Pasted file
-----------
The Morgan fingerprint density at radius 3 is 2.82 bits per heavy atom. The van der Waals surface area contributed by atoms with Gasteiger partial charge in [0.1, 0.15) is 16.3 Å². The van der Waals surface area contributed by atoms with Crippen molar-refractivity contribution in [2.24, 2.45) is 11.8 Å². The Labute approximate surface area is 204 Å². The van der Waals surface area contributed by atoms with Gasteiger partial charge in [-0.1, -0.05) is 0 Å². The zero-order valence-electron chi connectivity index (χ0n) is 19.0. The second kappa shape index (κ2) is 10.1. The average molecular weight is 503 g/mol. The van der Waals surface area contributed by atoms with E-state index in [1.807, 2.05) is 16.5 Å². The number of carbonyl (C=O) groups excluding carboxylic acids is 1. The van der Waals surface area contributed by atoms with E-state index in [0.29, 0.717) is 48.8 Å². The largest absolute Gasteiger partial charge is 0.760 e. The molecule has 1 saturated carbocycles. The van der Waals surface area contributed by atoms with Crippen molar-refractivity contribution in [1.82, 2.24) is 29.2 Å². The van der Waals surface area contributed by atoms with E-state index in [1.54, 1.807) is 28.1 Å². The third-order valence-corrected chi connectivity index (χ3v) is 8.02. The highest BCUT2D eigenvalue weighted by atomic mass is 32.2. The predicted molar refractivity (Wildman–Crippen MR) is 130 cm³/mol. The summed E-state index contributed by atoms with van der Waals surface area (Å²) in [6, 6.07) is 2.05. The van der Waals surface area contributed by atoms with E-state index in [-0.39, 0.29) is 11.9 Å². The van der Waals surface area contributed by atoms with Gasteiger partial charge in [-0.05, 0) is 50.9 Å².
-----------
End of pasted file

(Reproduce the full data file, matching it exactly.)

The Morgan fingerprint density at radius 3 is 2.82 bits per heavy atom. The van der Waals surface area contributed by atoms with Gasteiger partial charge in [0.1, 0.15) is 16.3 Å². The van der Waals surface area contributed by atoms with Crippen molar-refractivity contribution in [2.24, 2.45) is 11.8 Å². The Labute approximate surface area is 204 Å². The van der Waals surface area contributed by atoms with Gasteiger partial charge in [-0.1, -0.05) is 0 Å². The zero-order valence-electron chi connectivity index (χ0n) is 19.0. The second kappa shape index (κ2) is 10.1. The average molecular weight is 503 g/mol. The van der Waals surface area contributed by atoms with E-state index in [1.807, 2.05) is 16.5 Å². The number of carbonyl (C=O) groups excluding carboxylic acids is 1. The van der Waals surface area contributed by atoms with E-state index in [0.29, 0.717) is 48.8 Å². The largest absolute Gasteiger partial charge is 0.760 e. The molecule has 1 saturated carbocycles. The van der Waals surface area contributed by atoms with Crippen molar-refractivity contribution in [1.82, 2.24) is 29.2 Å². The van der Waals surface area contributed by atoms with E-state index in [1.54, 1.807) is 28.1 Å². The third-order valence-corrected chi connectivity index (χ3v) is 8.02. The highest BCUT2D eigenvalue weighted by atomic mass is 32.2. The predicted molar refractivity (Wildman–Crippen MR) is 130 cm³/mol. The summed E-state index contributed by atoms with van der Waals surface area (Å²) in [6, 6.07) is 2.05. The van der Waals surface area contributed by atoms with E-state index in [-0.39, 0.29) is 11.9 Å². The van der Waals surface area contributed by atoms with Gasteiger partial charge in [-0.05, 0) is 50.9 Å².